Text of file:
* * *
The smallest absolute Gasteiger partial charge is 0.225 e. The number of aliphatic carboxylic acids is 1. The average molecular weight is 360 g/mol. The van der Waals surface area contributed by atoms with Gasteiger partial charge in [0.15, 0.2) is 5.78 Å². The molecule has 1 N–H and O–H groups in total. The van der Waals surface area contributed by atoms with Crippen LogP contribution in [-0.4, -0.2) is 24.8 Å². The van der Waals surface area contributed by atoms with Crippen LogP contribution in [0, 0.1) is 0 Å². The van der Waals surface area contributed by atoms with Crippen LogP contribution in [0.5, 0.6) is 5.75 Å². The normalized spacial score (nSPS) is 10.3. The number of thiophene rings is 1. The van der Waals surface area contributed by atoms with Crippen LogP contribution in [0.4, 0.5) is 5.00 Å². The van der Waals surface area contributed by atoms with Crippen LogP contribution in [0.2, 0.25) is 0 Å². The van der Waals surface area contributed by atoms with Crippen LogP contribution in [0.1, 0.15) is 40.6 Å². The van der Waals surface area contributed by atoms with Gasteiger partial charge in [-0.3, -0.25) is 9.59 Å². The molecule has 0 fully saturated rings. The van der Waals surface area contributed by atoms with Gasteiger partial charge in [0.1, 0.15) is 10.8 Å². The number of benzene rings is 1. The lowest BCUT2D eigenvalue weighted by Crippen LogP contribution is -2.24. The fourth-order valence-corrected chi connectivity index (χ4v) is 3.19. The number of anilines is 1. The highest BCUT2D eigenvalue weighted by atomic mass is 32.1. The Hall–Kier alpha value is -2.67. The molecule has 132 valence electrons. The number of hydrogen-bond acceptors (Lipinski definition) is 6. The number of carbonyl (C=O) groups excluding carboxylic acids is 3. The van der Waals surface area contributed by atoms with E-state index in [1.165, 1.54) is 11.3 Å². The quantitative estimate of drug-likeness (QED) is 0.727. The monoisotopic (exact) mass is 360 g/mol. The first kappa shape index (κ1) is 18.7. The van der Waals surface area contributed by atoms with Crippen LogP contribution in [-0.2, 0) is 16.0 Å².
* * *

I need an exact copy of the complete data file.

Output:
The smallest absolute Gasteiger partial charge is 0.225 e. The number of aliphatic carboxylic acids is 1. The average molecular weight is 360 g/mol. The van der Waals surface area contributed by atoms with Gasteiger partial charge in [0.15, 0.2) is 5.78 Å². The molecule has 1 N–H and O–H groups in total. The van der Waals surface area contributed by atoms with Crippen LogP contribution in [-0.4, -0.2) is 24.8 Å². The van der Waals surface area contributed by atoms with Crippen LogP contribution in [0, 0.1) is 0 Å². The van der Waals surface area contributed by atoms with Crippen LogP contribution in [0.5, 0.6) is 5.75 Å². The normalized spacial score (nSPS) is 10.3. The number of thiophene rings is 1. The van der Waals surface area contributed by atoms with Crippen LogP contribution in [0.4, 0.5) is 5.00 Å². The van der Waals surface area contributed by atoms with Crippen LogP contribution in [0.2, 0.25) is 0 Å². The van der Waals surface area contributed by atoms with Crippen LogP contribution in [0.1, 0.15) is 40.6 Å². The van der Waals surface area contributed by atoms with Gasteiger partial charge in [-0.3, -0.25) is 9.59 Å². The molecule has 0 fully saturated rings. The van der Waals surface area contributed by atoms with Gasteiger partial charge in [0.1, 0.15) is 10.8 Å². The number of benzene rings is 1. The lowest BCUT2D eigenvalue weighted by Crippen LogP contribution is -2.24. The fourth-order valence-corrected chi connectivity index (χ4v) is 3.19. The number of anilines is 1. The highest BCUT2D eigenvalue weighted by atomic mass is 32.1. The Hall–Kier alpha value is -2.67. The molecule has 132 valence electrons. The number of hydrogen-bond acceptors (Lipinski definition) is 6. The number of carbonyl (C=O) groups excluding carboxylic acids is 3. The van der Waals surface area contributed by atoms with E-state index in [1.165, 1.54) is 11.3 Å². The quantitative estimate of drug-likeness (QED) is 0.727. The monoisotopic (exact) mass is 360 g/mol. The first kappa shape index (κ1) is 18.7. The van der Waals surface area contributed by atoms with Crippen LogP contribution in [-0.2, 0) is 16.0 Å².